Terrorist fears after mystery explosion in forest

A COUNTER-TERROR operation was under way last night in a quiet beauty spot after a mysterious explosion in Scottish woodland.

Police stand guard at the entrance to Ross Priory last night following the explosion in Garadhban Forest. Picture: Andrew Milligan/PA

Anti-terrorism and bomb disposal experts from the Metropolitan Police and the Royal Navy have been called in after a walker heard what sounded like a bomb going off in Garadhban Forest, Loch Lomond.

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When police officers arrived, they uncovered several explosive devices and found that a tree had been blown up.

Two areas of land were cordoned off to make the area safe.

Shops and businesses in the nearby village of Gartocharn have been asked to hand over CCTV as a matter of urgency, and villagers and National Park staff have been told to report any suspicious activity they have seen in recent days.

Police have promised to continue intensive patrols in the area for the next three days, and a spokesman for the Scottish Government said ministers were being kept informed.

Officers refused to speculate on the motives for the explosion, but an expert said the signs all pointed towards an act of terrorism.

David Capitanchik, an international terrorism expert and honorary professor at Robert Gordon University in Aberdeen, said: "It would be an ideal place for terrorists to set up bombs and look at ways of exploding them.

"At the time of the attack on Glasgow Airport there were another two cars in central London with bombs in them which did not explode.

"They were maybe looking at ways of effecting an explosion, and doing it far away from anyone. They would think they could do it there and not be noticed."

He predicted MI5 would also have been called up, along with the bomb disposal and terrorism experts.

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Strathclyde Police, which is leading the operation, has not released details of the type of explosions used.

Prof Capitanchik said: "If it was a wartime bomb or something to do with forestry they would have said that right away.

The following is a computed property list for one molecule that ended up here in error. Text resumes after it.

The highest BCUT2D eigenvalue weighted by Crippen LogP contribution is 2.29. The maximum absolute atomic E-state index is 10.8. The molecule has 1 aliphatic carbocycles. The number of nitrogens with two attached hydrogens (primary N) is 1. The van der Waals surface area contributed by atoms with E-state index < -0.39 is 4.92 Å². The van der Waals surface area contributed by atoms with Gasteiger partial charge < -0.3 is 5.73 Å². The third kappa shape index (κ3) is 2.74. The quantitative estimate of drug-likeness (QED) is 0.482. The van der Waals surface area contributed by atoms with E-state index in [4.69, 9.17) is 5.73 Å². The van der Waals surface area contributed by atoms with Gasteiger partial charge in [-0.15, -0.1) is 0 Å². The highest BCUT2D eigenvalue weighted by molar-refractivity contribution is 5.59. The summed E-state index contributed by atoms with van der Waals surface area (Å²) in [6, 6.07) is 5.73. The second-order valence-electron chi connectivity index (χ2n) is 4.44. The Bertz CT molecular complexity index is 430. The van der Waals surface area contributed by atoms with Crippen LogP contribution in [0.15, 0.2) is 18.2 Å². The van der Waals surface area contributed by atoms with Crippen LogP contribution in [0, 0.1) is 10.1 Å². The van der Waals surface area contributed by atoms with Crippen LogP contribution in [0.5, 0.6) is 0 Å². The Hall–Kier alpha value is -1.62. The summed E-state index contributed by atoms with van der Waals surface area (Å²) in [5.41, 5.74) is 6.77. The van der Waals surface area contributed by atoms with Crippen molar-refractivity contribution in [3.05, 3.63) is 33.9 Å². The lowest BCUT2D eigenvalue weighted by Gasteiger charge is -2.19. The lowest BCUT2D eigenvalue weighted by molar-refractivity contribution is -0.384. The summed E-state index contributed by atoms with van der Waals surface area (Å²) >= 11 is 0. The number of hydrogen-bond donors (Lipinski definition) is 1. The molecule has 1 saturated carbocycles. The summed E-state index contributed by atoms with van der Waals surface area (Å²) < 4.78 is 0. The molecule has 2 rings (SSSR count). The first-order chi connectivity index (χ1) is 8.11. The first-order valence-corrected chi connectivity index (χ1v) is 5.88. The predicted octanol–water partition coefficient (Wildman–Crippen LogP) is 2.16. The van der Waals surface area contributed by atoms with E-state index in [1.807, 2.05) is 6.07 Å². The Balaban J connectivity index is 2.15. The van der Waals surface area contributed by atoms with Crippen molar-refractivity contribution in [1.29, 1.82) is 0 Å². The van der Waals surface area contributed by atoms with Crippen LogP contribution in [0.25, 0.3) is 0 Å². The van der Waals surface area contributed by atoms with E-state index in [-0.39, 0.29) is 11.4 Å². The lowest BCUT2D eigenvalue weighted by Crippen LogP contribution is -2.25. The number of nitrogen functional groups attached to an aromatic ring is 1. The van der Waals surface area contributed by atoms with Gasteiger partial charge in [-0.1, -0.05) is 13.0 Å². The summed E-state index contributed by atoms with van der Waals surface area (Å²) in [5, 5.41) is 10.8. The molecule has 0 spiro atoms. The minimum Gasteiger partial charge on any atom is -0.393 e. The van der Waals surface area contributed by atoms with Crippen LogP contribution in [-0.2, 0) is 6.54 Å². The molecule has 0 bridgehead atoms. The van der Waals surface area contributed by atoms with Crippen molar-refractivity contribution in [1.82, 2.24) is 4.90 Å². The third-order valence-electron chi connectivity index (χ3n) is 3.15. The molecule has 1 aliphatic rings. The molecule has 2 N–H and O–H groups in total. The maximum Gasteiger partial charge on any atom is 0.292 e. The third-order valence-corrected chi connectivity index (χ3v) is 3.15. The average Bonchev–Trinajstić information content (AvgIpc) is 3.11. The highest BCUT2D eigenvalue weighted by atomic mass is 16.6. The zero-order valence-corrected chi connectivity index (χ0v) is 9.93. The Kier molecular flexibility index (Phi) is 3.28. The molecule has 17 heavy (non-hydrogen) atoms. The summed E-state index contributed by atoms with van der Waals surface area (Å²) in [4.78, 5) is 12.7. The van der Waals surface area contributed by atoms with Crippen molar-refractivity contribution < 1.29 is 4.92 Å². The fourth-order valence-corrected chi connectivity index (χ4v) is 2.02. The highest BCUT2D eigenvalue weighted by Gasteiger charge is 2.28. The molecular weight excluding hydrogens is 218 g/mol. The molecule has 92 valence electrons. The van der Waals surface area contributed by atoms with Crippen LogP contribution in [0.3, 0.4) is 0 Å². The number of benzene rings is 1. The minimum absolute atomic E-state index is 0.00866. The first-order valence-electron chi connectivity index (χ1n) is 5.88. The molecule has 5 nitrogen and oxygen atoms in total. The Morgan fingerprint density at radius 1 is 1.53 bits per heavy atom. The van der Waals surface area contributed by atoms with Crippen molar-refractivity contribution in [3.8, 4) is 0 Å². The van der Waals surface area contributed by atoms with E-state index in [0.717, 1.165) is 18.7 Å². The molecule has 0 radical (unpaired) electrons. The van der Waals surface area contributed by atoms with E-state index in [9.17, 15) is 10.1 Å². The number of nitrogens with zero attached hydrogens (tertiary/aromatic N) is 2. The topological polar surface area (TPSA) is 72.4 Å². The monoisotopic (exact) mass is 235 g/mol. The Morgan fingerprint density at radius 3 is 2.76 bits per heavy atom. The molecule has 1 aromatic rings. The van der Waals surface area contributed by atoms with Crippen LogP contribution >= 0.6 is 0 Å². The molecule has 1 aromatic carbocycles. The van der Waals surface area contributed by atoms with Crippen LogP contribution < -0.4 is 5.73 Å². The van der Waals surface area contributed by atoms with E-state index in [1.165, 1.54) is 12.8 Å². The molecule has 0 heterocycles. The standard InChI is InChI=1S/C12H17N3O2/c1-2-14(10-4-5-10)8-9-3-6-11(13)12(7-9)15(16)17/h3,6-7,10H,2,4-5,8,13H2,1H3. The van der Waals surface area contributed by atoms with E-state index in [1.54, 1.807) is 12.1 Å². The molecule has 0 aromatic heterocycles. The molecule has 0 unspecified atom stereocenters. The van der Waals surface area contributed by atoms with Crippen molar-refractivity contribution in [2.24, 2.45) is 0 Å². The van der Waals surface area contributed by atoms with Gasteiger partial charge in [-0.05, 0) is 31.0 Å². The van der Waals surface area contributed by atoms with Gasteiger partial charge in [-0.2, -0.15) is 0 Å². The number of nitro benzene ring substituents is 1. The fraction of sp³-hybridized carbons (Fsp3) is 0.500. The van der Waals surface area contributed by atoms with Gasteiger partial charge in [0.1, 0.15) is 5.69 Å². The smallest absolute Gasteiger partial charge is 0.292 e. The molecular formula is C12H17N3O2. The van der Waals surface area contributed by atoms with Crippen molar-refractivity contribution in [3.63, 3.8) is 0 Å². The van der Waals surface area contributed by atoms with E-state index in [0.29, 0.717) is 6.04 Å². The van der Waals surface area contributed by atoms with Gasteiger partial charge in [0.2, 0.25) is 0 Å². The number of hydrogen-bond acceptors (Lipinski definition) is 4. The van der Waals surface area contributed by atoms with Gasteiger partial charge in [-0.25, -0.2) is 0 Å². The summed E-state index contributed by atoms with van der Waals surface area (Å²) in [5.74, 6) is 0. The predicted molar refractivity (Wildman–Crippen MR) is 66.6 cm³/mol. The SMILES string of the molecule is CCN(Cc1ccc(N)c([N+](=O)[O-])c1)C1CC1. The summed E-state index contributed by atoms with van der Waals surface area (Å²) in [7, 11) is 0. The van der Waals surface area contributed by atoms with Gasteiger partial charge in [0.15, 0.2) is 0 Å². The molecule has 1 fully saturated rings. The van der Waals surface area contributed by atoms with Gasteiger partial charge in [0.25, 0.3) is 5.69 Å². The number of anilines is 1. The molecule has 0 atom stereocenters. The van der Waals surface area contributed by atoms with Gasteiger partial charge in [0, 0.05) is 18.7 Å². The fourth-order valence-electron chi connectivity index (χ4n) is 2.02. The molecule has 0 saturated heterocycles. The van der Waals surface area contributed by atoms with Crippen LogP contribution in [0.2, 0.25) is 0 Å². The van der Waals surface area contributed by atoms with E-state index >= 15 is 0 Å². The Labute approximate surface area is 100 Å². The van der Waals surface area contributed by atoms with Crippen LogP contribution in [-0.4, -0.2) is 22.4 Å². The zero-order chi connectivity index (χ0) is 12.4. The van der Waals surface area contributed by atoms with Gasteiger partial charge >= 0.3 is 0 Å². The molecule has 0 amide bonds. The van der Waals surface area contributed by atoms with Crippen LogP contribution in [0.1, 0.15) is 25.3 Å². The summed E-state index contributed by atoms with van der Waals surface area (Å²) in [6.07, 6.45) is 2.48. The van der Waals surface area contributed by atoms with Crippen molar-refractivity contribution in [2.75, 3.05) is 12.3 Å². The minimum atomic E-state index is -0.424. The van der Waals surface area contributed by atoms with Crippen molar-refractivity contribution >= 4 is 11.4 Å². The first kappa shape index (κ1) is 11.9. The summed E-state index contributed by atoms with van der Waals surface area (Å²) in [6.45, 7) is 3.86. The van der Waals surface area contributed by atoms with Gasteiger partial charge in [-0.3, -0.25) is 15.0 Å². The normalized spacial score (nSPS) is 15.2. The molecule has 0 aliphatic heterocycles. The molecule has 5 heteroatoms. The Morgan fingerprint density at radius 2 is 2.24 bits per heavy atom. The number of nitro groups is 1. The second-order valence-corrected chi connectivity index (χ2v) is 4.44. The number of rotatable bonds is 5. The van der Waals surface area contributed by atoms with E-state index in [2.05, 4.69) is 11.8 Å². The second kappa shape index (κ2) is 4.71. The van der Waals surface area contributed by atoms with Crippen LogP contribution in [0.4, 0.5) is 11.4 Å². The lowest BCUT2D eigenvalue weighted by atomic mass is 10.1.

• Bomb disposal experts hone their skills on Second World War mines

• Forest area a beauty spot popular with walkers and bird watchers

The fact that they are taking time and not saying anything at all suggests to me that they do suspect that what they have discovered is terrorist activity to some extent."

Chief Superintendent Calum Murray, divisional commander for Argyll, Bute and West Dunbartonshire, said: "I can confirm that we are currently being assisted by agencies from across the UK."I would stress that the site is secure and that there is no risk to public safety."

He added: "This is an ongoing investigation that is going to take some time to complete.

"We will release more information as that investigation progresses."

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Stuart King, manager of the House of Darrach coffee shop in Gartocharn, said he received a phone call from police on Wednesday night, hours after the explosion was heard.

He said: "I was asked if I could meet them here as a matter of urgency and told that they wanted to access our CCTV system.

"I was here for four hours with two CID officers and the CCTV officers that work with Strathclyde Police."

The drama began when a member of the public heard an explosion while walking along footpaths among woodland near Ross Priory, a landmark 19th-century building owned by Strathclyde University and used for weddings and conferences, at about noon on Wednesday.

He called Strathclyde Police, and officers called the Ministry of Defence, which sent the Royal Navy's Northern Diving Group, based at HM Naval Base Clyde. They made sure the explosive devices were safe before taking them away for testing.

Ruth Crosbie, PR and media manager for the Loch Lomond and the Trossachs National Park Authority, which owns the land, said: "We've been asked by Strathclyde Police to ask National Park rangers if they've seen any suspicious activity and to report it.

"It's a highly unusual situation for people to be faced with and obviously I would encourage people to get in touch with the police."

She added: "There are paths for ramblers who want to walk there, but it's kind of out of the way, so not a lot of people know about it."

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Local councillor Ronnie McColl, leader of West Dunbartonshire Council, said: "I think people are surprised. Certainly, it's a very close-knit community. The explosion happened about a mile from the village, in a wooded area, well away from any houses. It's very secluded. If they were going to let off a device that's where they would do it."

West Dunbartonshire Council's emergency planning team has been updating councillors on developments.

Annabel Goldie, West of Scotland MSP and Scottish Conservative leader, said: "This is worrying news, but I am heartened by the speedy response of the emergency services and bomb disposal squads.There will no doubt be speculation about what has happened, but the priority must be to keep the area secure and the public safe while the facts are established."

Richard Baker, Scottish Labour justice spokesman, said: "It's very worrying if this does turn out, in any way, to be linked with terrorism. What's very important is, as soon as appropriate, police provide further information about exactly what happened."

A Scottish Government spokeswoman said: "Strathclyde Police are currently investigating this incident and are keeping ministers informed of their progress. They have reassured us that there is no threat to public safety."

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